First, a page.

Blame House


People love to watch the heightened drama of the emergency room and hospital from the comfort of their own couch. They do not have to deal with the emotional stress nor feel faint from the physical sight of blood. All they see are attractive, smart doctors treating patients with ease. But this glamorized medical world is far from reality. Seldom to people recognize the moral dilemmas of medical treatment and professionalism depicted in popular medical television shows like House, M.D. and Grey’s Anatomy.

Faculty from the John Hopkins’ Berman Institute of Bioethics analyzed depictions of bioethical issues and professionalism over a full season of Grey’s Anatomy and House, M.D. and found that “the shows were “rife” with ethical dilemmas and actions that often ran afoul of professional codes of conduct” (Nauert). Informed consent was the most frequently witnessed bioethical issue. In the total of 49 cases, 43 percent were cited as “exemplary” consent, meaning that the depictions portrayed a balanced discussion with the patient about possible treatment options, and the remaining cases were classified as “inadequate” (Nauert). Inadequate depictions involved hurried, one-sided discussions and refusal of physicians to answer patient’s questions, sometimes even complete disregard for the informed consent doctrine (Nauert).

Occasionally, dismissal of informed consent seems justified by positive outcomes, as seen in the following clip from Grey’s Anatomy, when an autopsy is conducted on a deceased patient without the family’s consent: However, this is how the screenwriters wanted the situation to play out. In the real world, serious repercussions would obviously accompany the doctors’ rash decision.

While television’s impact on us is limited, it still has an influence on our expectations and beliefs about the world around us. It has shaped our perceptions of many careers like law enforcement and forensic science; medicine is no different. A previous study conducted by one of the co-authors of the article, found that more than 80 percent of medical and nursing students watch medical dramas on television (Nauert). What exactly are aspiring doctors learning from these shows? How do various depictions of ethical issues shape their moral perception of every day patient encounters?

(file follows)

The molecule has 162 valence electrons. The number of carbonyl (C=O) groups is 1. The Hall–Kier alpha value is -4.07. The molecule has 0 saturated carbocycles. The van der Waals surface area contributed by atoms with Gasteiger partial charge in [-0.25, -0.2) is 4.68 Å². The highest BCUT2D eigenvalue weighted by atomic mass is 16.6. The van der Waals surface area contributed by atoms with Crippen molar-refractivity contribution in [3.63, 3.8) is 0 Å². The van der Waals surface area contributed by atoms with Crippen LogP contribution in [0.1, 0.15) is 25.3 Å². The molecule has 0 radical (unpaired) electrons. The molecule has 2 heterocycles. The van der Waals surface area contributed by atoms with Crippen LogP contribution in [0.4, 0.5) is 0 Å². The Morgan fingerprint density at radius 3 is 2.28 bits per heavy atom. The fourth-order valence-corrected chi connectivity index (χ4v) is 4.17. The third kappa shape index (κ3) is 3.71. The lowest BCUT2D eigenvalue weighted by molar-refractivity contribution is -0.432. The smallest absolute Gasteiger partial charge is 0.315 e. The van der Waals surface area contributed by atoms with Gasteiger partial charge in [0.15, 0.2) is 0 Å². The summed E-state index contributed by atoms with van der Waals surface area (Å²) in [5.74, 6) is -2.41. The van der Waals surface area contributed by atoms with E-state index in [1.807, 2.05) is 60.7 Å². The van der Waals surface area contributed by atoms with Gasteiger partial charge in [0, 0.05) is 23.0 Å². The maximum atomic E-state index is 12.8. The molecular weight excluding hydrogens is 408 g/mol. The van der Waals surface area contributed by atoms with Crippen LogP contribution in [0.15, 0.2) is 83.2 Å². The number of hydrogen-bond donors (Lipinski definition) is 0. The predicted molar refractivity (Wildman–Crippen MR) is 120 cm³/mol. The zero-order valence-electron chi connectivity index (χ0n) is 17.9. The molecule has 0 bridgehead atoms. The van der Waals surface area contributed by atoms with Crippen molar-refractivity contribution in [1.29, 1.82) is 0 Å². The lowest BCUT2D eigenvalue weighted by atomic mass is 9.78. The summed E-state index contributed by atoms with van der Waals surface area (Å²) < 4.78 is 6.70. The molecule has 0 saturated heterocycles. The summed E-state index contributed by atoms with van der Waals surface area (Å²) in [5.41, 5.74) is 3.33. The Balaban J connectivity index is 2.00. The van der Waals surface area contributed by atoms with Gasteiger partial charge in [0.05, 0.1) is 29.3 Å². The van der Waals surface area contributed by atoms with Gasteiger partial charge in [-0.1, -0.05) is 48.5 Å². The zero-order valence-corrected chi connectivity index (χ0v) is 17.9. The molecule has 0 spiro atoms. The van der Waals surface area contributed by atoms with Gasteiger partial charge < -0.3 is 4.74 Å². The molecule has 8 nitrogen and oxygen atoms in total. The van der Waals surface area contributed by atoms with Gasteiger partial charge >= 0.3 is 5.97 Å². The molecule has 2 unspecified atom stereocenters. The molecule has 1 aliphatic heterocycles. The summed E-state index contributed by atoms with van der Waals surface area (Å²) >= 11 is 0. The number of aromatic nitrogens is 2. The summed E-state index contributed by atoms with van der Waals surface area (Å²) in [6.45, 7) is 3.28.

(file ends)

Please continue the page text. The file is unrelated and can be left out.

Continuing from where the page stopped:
As previously mentioned in other blog posts, physicians do not think informed consent is an “integral part of good patient care” (Lidz et al, 303). Perhaps the popular medical dramas are to blame.


Lidz, Charles W., Meisel, Alan, Osterweis, Marian, Holden, Janice L., Marx, John H., Munetz, Mark R. “Barriers to Informed Consent.” Arguing about bioethics. London: Routledge, 2012. 299-307. Print.

Nauert, Rick. “Ethical Failures Found on ‘Grey’s Anatomy’ and ‘House'” LiveScience. TechMedia Network, 30 Mar. 2010. Web. 17 Feb. 2014.

16 thoughts on “Blame House

  1. Hi Nina,
    I completely agree with you that media does distort our view on how medicine works. Like most people, I sit at home and watch these shows and see how much time doctors spend with patients and how informed patients are. However, in real life, doctors do not have excess time to just sit around and chat with their patients. When watching TV, we usually see how situations turn out and how, at the end of the day, most everyone is healthy and living life to the fullest. Even now, some patients do prefer for doctors to make these huge decisions for their life, probably because they believe that reality will turn out like what they have seen on TV. I believe that there is a lack of education of medicine to the general public, and this needs to be rectified some how.

  2. You raise some incredibly interesting points about these popular TV dramas that I have never considered before. Although not an avid watcher of ER type shows, I know many people who buy into the lure of emergency medicine after watching these dramas.

    In my opinion, the shows focus completely on paternalism. Patients who make decisions outside of the recommendation of the doctor are patronized. They quickly become the victim of the situation, while the doctors will circumvent many moral standings to do what they believe is right. Although this is a fine line (understanding when a patient has complete information and refuses treatment rationally, or when a patient simply refuses treatment irrationally) doctors in these shows are constantly put on a pedestal. It enforces the belief that not only are the doctors always correct but also that doctors know and will act based on their recommendations. It portrays doctors as having the final say and always providing the information they believe is necessary which is not always true.